If you don't think connection to the Other is really possible, but you feel the intense desire for that connection, then you are fucked from the get-go. You want something your culture says isn't really possible, but that romance and love stories constantly dangle in front of you as the holy grail of human experience. I mean, mainstream heterosexual pornography is so devastatingly violent, so inherently racist and misogynist and cruel in its assumptions about what bodies want and how we should use them, that nothing in my work should really surprise anyone. I like to think that my characters are trying to find a way out, actually; that they are often looking to find connection and pleasure in ways that might seem strange, but which are often really just iterations of the same sexual tropes surrounding us all the time.
So maybe if you're reading about a girl and her relationship with a fox you'll recognize a lot of your own desires and frustrations in a situation that seems, on the surface, fantastic or metaphorical or whatever, but that really is fraught with the same issues you and your human boyfriend always seem to struggle with. All the violence, all the sex in my work, it's all literal. There's no distortion of reality, in my mind, when I sit down to write. These are common experiences, feelings, hopes, desires, fears. And that commonality--expressed through different bodies--is what fascinates me and motivates me as a writer.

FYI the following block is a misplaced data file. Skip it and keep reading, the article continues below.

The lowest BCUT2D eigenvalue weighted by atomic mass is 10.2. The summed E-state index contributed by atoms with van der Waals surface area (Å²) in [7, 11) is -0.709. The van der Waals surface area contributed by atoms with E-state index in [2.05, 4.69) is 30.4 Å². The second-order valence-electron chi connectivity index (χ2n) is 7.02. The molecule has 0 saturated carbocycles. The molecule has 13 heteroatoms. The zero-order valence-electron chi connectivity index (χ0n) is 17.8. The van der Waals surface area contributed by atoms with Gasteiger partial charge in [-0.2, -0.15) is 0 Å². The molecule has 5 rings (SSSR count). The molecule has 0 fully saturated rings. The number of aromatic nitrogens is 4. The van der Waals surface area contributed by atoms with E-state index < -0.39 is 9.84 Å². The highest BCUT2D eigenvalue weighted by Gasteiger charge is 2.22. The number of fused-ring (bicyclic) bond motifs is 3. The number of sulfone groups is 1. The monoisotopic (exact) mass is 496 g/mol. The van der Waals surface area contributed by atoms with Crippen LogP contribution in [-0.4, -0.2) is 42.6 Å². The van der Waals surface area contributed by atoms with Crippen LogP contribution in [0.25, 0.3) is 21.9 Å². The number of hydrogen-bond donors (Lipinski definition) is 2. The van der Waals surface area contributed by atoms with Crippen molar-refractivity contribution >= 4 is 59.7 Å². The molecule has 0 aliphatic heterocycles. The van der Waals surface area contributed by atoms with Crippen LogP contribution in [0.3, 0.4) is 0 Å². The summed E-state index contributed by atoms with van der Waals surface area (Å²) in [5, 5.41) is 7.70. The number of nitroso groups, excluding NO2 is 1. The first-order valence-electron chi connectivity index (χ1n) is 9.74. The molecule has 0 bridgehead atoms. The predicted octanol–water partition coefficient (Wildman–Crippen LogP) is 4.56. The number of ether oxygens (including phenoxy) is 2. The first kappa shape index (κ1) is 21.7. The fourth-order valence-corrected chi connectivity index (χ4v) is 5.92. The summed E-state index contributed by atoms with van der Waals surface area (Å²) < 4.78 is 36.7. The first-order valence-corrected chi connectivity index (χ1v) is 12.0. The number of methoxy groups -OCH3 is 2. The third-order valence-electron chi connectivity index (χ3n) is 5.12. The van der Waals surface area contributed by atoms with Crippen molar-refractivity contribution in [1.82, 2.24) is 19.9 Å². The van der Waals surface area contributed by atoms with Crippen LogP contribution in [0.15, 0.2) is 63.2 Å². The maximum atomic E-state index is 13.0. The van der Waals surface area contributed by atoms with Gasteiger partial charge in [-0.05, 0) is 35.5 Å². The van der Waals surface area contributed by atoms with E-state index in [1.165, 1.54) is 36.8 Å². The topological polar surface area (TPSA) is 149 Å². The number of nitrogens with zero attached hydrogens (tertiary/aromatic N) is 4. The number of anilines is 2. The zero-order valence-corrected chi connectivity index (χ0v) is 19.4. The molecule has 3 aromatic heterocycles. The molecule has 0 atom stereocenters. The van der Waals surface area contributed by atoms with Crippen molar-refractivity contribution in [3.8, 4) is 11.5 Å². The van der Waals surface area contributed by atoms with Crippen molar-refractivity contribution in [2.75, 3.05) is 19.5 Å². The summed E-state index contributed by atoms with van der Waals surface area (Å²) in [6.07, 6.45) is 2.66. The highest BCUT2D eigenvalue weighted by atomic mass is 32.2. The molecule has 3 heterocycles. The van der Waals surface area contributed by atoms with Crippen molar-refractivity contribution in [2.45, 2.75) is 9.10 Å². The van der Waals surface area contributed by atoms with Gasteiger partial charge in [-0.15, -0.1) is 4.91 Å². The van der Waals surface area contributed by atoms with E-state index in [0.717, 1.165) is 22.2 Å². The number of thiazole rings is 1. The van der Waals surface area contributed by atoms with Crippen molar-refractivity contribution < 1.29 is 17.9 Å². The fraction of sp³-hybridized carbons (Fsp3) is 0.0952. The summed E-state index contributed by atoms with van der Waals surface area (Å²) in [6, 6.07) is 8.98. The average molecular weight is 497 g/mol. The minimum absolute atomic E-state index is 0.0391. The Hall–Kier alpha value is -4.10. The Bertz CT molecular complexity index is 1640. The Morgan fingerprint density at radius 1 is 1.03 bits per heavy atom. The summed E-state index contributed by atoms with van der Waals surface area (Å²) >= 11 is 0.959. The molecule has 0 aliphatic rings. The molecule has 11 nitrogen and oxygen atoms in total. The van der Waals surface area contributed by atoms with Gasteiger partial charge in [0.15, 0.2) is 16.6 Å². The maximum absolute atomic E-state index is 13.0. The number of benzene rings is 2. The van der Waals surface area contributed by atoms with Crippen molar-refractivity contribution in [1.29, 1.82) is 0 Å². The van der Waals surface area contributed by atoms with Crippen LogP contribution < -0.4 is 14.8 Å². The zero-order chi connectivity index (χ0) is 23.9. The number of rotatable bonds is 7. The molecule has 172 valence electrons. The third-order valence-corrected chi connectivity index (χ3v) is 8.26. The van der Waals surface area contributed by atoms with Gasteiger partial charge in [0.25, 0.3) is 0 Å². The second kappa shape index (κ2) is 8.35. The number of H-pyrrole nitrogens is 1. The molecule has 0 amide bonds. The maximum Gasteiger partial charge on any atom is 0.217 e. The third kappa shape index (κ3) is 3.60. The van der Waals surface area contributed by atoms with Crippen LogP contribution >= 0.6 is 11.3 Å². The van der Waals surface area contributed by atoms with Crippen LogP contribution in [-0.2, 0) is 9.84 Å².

Are you affected emotionally when immersed in writing about violence and the intense emotions you describe in both of your collections?
Absolutely! I cry a lot while i'm writing. I often don't like what my characters doing, to themselves or to each other. I want them to feel better, you know? I want them to do better. I'm trying to understand why they can't, or think they can't. When something funny or nice happens, it's such a relief.